Lots of political movements have members who shade the truth, but the animal rights movement borders on a full fledged Potemkin Village of deceptions, half truths and illusions clung to for the very same emotional satisfaction that motivates its adherents. AnimalRights

While staff are focused on a few major permits and enforcement actions, hundreds of other issues are neglected. The reality is that enforcement of water quality statutes is like a Potemkin village. Illusion replaces substance. Commonwealth Club of California, Oakland 2 March 1999

Since that time, the term "Potemkin village" has become a metaphor for things that look elaborate and impressive but in actual fact lack substance. Today, the public relations industry has become adept at creating its own Potemkin villages, such as the supposed "green showcase" that Olympics promoters in Australia are building atop a toxic waste site. The effort to create a "green Olympics" arose in response to activist criticisms of environmental damage caused by past Olympics games. Center for Media and Democracy Vol. 6, No. 2 / Second Quarter 1999

Economic policy

Virtual economy takes toll in Russia By John Omicinski / Gannett News Service The Detroit News 4 December 1998 WASHINGTON -- Asbestos workers in the Ural Mountains of Russia last week became enraged, and tipsy as well, when bosses at the Asbostroi plant finally paid them back wages. The paychecks were cases of wine. Asbostroi took in the wine to settle a debt with a firm in the Stavropol region, then passed it along as wages in the kind of exchange becoming commonplace in the former Soviet Union. Russia -- inventor of the fictional five-year plan, the fake harvest, and the false-front Potemkin village -- has introduced another novel economic concept. Analysts call it the "virtual economy," largely resulting from Russia's failure to reform the communist economic system

By Art Kilner A Opinion Article The Potemkin Economy September 16, 1998.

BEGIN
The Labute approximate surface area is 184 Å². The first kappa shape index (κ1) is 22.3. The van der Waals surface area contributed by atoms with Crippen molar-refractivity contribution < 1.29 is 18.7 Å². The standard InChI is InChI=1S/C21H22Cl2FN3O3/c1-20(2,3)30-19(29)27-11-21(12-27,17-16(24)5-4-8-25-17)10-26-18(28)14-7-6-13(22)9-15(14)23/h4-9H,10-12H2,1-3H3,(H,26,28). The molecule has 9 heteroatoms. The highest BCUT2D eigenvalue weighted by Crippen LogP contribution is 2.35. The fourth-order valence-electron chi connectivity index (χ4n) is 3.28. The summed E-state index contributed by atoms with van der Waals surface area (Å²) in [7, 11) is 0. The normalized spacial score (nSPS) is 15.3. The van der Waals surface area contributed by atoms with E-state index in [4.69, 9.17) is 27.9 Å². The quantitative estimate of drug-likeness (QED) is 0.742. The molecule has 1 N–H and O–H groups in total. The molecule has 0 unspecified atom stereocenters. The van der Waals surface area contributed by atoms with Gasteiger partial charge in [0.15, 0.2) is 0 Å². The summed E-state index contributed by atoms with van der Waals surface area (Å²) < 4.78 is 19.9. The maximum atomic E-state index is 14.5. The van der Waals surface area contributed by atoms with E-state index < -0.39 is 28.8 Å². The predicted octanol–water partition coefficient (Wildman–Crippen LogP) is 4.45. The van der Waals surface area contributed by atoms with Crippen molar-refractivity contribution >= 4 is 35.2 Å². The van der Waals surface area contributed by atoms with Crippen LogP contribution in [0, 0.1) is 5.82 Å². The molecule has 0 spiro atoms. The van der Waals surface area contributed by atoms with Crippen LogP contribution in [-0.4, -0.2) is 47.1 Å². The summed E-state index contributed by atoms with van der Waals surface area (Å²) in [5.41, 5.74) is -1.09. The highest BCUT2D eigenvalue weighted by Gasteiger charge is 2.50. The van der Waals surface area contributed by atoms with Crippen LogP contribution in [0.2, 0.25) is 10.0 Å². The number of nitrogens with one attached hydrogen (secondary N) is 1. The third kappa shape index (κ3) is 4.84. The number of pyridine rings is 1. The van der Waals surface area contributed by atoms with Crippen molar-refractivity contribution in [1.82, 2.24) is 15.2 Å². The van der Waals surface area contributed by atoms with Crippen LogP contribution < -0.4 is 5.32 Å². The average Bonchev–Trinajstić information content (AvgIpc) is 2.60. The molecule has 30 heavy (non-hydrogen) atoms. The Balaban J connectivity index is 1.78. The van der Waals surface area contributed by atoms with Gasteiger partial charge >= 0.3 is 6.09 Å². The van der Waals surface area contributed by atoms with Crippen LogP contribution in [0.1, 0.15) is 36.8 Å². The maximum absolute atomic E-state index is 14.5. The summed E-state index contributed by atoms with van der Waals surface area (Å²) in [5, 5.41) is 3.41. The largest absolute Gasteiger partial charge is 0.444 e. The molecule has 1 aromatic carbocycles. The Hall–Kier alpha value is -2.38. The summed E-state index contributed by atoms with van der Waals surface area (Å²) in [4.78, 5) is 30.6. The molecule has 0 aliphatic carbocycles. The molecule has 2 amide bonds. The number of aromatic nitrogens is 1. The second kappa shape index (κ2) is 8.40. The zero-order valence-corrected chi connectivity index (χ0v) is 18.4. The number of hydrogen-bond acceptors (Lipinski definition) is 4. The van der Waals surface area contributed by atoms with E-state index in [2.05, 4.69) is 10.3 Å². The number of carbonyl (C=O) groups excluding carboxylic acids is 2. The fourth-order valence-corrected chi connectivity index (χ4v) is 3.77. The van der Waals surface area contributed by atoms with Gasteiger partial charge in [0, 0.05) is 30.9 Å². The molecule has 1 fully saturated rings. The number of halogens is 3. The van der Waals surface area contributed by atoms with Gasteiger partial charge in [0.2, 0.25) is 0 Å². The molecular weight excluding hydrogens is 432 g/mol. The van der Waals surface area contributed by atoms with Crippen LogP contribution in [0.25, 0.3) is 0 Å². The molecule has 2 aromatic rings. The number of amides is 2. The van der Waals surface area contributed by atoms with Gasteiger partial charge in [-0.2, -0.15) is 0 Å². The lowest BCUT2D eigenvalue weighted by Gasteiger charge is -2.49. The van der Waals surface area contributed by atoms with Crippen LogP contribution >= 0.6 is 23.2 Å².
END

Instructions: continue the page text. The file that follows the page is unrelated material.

A Balakan Encounter: The Elders of Zion by Sam Vaknin Central Europe Review Vol 1, No 25 13 December 1999 It is a malignant growth, the outcome of a breakdown of trust so complete that communication is rendered impossible. This is the main characteristic of the East (from Russia to Albania): distrust. Citizens and politicians, businessmen and government, the media and its consumers, manufacturers and service providers, the sick and their doctors - all suspect each other of ulterior motives and foul play. More often than not they are all quite right to do so. It is a Kafkaesque, sealed universe in which nothing is as it appears to be. This acrimonious divorce between appearances and essence, facade and truth, the Potemkin and the real - is a facet of daily life, of the most mundane exchanges, of the most trivial pursuits. Motives are sought with increasing urgency - why did he do it, what did he try to achieve, why had he not chosen a different path, why here, why with us, why now, what can it teach us. Information is frantically pursued, appearances discarded, data juggled, heated debates ensue, versions erupt, only to subside and be replaced by others. It is a feverish ritual, the sound of clashing exegeses, of theories constructed and demolished in vacuo. At the heart of it all, is the unbearable uncertainty of being. Political uncertainty under Communism was replaced by economic uncertainty under the insidious and venal form of capitalism that replaced it.